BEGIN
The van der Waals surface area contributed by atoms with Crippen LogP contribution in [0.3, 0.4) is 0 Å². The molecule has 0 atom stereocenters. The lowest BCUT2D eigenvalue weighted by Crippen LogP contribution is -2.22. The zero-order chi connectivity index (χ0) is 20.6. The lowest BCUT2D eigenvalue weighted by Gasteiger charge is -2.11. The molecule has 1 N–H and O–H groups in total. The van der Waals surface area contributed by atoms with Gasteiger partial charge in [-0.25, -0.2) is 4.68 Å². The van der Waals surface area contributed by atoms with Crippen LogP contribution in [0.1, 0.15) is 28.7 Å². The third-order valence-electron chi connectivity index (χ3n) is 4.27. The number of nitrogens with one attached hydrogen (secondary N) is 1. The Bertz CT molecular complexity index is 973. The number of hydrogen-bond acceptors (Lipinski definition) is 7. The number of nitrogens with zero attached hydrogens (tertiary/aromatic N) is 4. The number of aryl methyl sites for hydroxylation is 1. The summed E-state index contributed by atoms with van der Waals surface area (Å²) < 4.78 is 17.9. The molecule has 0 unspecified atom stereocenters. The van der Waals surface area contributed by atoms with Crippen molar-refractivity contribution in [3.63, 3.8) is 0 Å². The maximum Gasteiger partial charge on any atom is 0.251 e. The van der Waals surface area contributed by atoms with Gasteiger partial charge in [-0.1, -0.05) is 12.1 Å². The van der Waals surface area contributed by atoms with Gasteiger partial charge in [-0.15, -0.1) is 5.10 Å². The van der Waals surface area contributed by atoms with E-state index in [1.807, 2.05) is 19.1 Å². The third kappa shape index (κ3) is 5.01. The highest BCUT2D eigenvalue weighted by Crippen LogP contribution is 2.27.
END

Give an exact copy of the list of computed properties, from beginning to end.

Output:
The van der Waals surface area contributed by atoms with Crippen LogP contribution in [0.3, 0.4) is 0 Å². The molecule has 0 atom stereocenters. The lowest BCUT2D eigenvalue weighted by Crippen LogP contribution is -2.22. The zero-order chi connectivity index (χ0) is 20.6. The lowest BCUT2D eigenvalue weighted by Gasteiger charge is -2.11. The molecule has 1 N–H and O–H groups in total. The van der Waals surface area contributed by atoms with Gasteiger partial charge in [-0.25, -0.2) is 4.68 Å². The van der Waals surface area contributed by atoms with Crippen LogP contribution in [0.1, 0.15) is 28.7 Å². The third-order valence-electron chi connectivity index (χ3n) is 4.27. The number of nitrogens with one attached hydrogen (secondary N) is 1. The Bertz CT molecular complexity index is 973. The number of hydrogen-bond acceptors (Lipinski definition) is 7. The number of nitrogens with zero attached hydrogens (tertiary/aromatic N) is 4. The number of aryl methyl sites for hydroxylation is 1. The summed E-state index contributed by atoms with van der Waals surface area (Å²) < 4.78 is 17.9. The molecule has 0 unspecified atom stereocenters. The van der Waals surface area contributed by atoms with Crippen molar-refractivity contribution in [3.63, 3.8) is 0 Å². The maximum Gasteiger partial charge on any atom is 0.251 e. The van der Waals surface area contributed by atoms with Gasteiger partial charge in [-0.1, -0.05) is 12.1 Å². The van der Waals surface area contributed by atoms with Gasteiger partial charge in [-0.15, -0.1) is 5.10 Å². The van der Waals surface area contributed by atoms with E-state index in [1.807, 2.05) is 19.1 Å². The third kappa shape index (κ3) is 5.01. The highest BCUT2D eigenvalue weighted by Crippen LogP contribution is 2.27.